You’re not going to find entropy operating as a directed vector field.

    And again, from above, "Simply that to understand living systems, we stay focused on biological time and size scales rather than plumbing the quantum or cosmological."

    But you will find a common thread between the weak force and entropy: the arrow of time.

    In the macro world where thermodynamics matters, it’s easy to tell whether time is running forward or backward. But at the molecular level it’s much harder to tell; all the individual particle interactions look the same forward or backward.

    Except the weak interactions.

    If CPT symmetry is to be preserved, the CP violation must be compensated by a violation of time reversal invariance. Experiments show direct T violations, in the sense that certain reaction processes involving K mesons have a different probability in the forward time direction from that in the reverse time direction. So the violation of P (and CP) means that time itself is not reversible for the weak force. The weak force breaks time symmetry.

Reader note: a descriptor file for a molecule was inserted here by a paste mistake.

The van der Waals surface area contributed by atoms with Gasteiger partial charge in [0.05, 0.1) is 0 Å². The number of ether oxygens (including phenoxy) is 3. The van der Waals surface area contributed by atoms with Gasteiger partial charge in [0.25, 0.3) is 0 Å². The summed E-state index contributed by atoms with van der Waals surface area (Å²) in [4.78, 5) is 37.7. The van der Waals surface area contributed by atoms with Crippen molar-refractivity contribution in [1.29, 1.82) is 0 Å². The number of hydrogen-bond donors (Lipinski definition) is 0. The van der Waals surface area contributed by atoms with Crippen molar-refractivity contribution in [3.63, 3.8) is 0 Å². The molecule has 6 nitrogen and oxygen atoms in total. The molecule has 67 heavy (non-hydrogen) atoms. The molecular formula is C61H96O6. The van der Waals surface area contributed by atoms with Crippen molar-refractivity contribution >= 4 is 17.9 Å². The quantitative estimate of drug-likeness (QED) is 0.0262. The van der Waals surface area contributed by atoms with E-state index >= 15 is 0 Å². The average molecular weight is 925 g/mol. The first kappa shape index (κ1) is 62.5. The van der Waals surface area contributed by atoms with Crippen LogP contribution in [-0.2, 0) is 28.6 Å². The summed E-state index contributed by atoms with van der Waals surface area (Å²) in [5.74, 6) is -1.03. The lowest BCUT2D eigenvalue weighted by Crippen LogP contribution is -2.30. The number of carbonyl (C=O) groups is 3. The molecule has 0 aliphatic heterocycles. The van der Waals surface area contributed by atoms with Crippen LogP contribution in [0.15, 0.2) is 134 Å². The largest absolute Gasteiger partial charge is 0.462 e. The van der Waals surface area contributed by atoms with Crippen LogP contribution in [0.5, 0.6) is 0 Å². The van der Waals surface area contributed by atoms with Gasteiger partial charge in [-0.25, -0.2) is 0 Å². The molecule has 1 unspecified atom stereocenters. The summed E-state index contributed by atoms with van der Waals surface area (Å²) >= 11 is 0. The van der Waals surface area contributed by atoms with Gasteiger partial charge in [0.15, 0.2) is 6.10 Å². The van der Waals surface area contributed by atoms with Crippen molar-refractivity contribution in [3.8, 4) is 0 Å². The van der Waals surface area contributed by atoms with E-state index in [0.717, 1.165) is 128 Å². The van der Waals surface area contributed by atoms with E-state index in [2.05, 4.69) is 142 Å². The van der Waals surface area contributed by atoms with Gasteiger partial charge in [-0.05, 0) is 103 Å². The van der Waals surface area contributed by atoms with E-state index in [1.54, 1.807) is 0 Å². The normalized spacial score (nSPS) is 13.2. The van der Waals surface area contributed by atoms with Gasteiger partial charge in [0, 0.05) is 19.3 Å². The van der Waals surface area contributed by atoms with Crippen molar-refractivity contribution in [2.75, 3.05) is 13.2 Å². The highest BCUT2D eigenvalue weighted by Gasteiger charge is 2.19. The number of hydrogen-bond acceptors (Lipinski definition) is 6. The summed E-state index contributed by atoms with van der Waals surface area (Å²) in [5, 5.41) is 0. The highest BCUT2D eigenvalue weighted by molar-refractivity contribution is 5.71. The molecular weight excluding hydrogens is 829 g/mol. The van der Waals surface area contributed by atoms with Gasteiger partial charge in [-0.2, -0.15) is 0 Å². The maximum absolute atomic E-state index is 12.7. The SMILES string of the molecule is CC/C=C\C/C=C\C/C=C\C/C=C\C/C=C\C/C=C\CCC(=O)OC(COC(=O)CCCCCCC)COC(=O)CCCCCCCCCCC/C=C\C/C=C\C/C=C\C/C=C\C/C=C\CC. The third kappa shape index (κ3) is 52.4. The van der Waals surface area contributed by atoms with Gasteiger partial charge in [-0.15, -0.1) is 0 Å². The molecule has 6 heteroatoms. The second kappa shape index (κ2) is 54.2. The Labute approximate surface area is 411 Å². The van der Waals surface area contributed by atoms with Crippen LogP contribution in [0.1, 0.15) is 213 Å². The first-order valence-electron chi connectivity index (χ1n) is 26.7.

So much for the "Reversible Universe".

    What would Darwin say?

    I’m more interested to hear what Paley would say.

    From a reprint of "Origin of Species":

    Although Darwin, as much as Paley (Intelligent Design), is stunned by the miracles of adaptation, he has to explain not only the adaptations (as Paley did) but something yet more difficult, the fact that there seem to be many things, vestigal organs, for example, that do not help either the organism or the humans who observe it. For Darwin, then (and this despite many contemporary Darwinians’ sense that all organic characteristics are adaptive), there are aspects of organisms that Paley ignored: nonadaptive elements.

    The wonder of Darwin’s world is multiplied by its apparent anomalies, that there should be "geese and frigate-birds with webbed feet, either living on the dry land or most rarely alighting on the water; that there should be diving thrushes, and petrels with the habits of auks" (pp. 156).

    If the world seems to show signs of design, why should there be so much evidence of its absence? This problem is exacerbated by Darwin’s perception that ‘perfection’ cannot really exist in Nature. He talks much of ‘perfection’, uses the word a great deal, but its signficance is always relative to particular conditions and places. We ought not to marvel, he says, "if all contrivances in Nature be not…absolutely perfect" (pp. 371).

    In other words, epsilon is rarely if ever zero.